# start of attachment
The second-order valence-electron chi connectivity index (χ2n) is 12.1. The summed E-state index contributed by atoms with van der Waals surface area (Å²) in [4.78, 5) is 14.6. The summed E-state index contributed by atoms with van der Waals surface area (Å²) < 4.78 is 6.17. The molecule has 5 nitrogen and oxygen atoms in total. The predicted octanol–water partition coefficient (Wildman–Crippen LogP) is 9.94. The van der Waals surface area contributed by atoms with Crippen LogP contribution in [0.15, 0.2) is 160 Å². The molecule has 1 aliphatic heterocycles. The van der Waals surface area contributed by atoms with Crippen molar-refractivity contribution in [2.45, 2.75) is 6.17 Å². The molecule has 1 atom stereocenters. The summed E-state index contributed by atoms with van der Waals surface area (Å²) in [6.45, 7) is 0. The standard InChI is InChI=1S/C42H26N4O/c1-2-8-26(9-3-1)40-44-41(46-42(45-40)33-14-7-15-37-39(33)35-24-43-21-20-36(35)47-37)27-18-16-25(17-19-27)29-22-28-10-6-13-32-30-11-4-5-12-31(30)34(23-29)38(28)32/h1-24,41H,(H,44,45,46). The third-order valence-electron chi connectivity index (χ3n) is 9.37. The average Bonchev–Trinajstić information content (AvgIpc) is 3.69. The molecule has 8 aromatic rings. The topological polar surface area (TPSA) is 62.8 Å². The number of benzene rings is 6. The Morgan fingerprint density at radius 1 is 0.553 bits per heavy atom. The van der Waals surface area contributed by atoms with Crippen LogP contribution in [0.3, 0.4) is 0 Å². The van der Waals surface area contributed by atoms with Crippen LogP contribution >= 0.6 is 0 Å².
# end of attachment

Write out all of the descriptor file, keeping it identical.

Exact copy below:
The second-order valence-electron chi connectivity index (χ2n) is 12.1. The summed E-state index contributed by atoms with van der Waals surface area (Å²) in [4.78, 5) is 14.6. The summed E-state index contributed by atoms with van der Waals surface area (Å²) < 4.78 is 6.17. The molecule has 5 nitrogen and oxygen atoms in total. The predicted octanol–water partition coefficient (Wildman–Crippen LogP) is 9.94. The van der Waals surface area contributed by atoms with Crippen LogP contribution in [0.15, 0.2) is 160 Å². The molecule has 1 aliphatic heterocycles. The van der Waals surface area contributed by atoms with Crippen molar-refractivity contribution in [2.45, 2.75) is 6.17 Å². The molecule has 1 atom stereocenters. The summed E-state index contributed by atoms with van der Waals surface area (Å²) in [6.45, 7) is 0. The standard InChI is InChI=1S/C42H26N4O/c1-2-8-26(9-3-1)40-44-41(46-42(45-40)33-14-7-15-37-39(33)35-24-43-21-20-36(35)47-37)27-18-16-25(17-19-27)29-22-28-10-6-13-32-30-11-4-5-12-31(30)34(23-29)38(28)32/h1-24,41H,(H,44,45,46). The third-order valence-electron chi connectivity index (χ3n) is 9.37. The average Bonchev–Trinajstić information content (AvgIpc) is 3.69. The molecule has 8 aromatic rings. The topological polar surface area (TPSA) is 62.8 Å². The number of benzene rings is 6. The Morgan fingerprint density at radius 1 is 0.553 bits per heavy atom. The van der Waals surface area contributed by atoms with Crippen LogP contribution in [0.3, 0.4) is 0 Å². The van der Waals surface area contributed by atoms with Crippen LogP contribution >= 0.6 is 0 Å².